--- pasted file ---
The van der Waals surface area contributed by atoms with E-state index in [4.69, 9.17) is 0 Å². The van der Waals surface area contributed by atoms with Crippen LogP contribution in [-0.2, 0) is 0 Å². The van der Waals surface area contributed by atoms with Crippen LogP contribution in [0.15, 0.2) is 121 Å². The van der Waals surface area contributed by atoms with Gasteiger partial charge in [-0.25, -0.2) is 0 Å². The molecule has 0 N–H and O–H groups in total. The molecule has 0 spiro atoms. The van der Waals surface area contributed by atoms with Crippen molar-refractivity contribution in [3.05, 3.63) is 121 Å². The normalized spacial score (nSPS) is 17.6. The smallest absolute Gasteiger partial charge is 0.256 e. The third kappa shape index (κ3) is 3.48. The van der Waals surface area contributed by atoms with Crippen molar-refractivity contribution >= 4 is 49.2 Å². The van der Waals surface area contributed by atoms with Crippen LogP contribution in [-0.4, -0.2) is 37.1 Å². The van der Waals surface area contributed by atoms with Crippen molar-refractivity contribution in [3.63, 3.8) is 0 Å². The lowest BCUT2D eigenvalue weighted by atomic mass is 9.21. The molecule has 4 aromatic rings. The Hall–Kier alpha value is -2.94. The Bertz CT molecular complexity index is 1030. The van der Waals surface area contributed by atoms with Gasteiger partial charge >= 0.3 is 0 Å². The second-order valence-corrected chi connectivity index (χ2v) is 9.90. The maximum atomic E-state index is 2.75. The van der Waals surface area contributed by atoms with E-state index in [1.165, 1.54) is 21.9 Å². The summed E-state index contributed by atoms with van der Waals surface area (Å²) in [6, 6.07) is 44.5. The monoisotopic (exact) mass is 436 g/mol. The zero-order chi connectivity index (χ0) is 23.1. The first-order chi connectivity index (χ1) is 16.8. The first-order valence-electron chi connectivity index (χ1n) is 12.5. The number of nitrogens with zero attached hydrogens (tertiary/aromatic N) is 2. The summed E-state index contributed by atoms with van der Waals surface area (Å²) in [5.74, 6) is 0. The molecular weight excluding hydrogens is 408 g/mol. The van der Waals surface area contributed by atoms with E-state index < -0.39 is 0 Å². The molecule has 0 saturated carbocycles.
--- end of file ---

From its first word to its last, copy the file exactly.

The van der Waals surface area contributed by atoms with E-state index in [4.69, 9.17) is 0 Å². The van der Waals surface area contributed by atoms with Crippen LogP contribution in [-0.2, 0) is 0 Å². The van der Waals surface area contributed by atoms with Crippen LogP contribution in [0.15, 0.2) is 121 Å². The van der Waals surface area contributed by atoms with Gasteiger partial charge in [-0.25, -0.2) is 0 Å². The molecule has 0 N–H and O–H groups in total. The molecule has 0 spiro atoms. The van der Waals surface area contributed by atoms with Crippen molar-refractivity contribution in [3.05, 3.63) is 121 Å². The normalized spacial score (nSPS) is 17.6. The smallest absolute Gasteiger partial charge is 0.256 e. The third kappa shape index (κ3) is 3.48. The van der Waals surface area contributed by atoms with Crippen molar-refractivity contribution >= 4 is 49.2 Å². The van der Waals surface area contributed by atoms with Crippen LogP contribution in [-0.4, -0.2) is 37.1 Å². The van der Waals surface area contributed by atoms with Crippen molar-refractivity contribution in [3.63, 3.8) is 0 Å². The lowest BCUT2D eigenvalue weighted by atomic mass is 9.21. The molecule has 4 aromatic rings. The Hall–Kier alpha value is -2.94. The Bertz CT molecular complexity index is 1030. The van der Waals surface area contributed by atoms with Gasteiger partial charge >= 0.3 is 0 Å². The second-order valence-corrected chi connectivity index (χ2v) is 9.90. The maximum atomic E-state index is 2.75. The van der Waals surface area contributed by atoms with E-state index in [1.165, 1.54) is 21.9 Å². The summed E-state index contributed by atoms with van der Waals surface area (Å²) in [6, 6.07) is 44.5. The monoisotopic (exact) mass is 436 g/mol. The zero-order chi connectivity index (χ0) is 23.1. The first-order chi connectivity index (χ1) is 16.8. The first-order valence-electron chi connectivity index (χ1n) is 12.5. The number of nitrogens with zero attached hydrogens (tertiary/aromatic N) is 2. The summed E-state index contributed by atoms with van der Waals surface area (Å²) in [5.74, 6) is 0. The molecular weight excluding hydrogens is 408 g/mol. The van der Waals surface area contributed by atoms with E-state index < -0.39 is 0 Å². The molecule has 0 saturated carbocycles.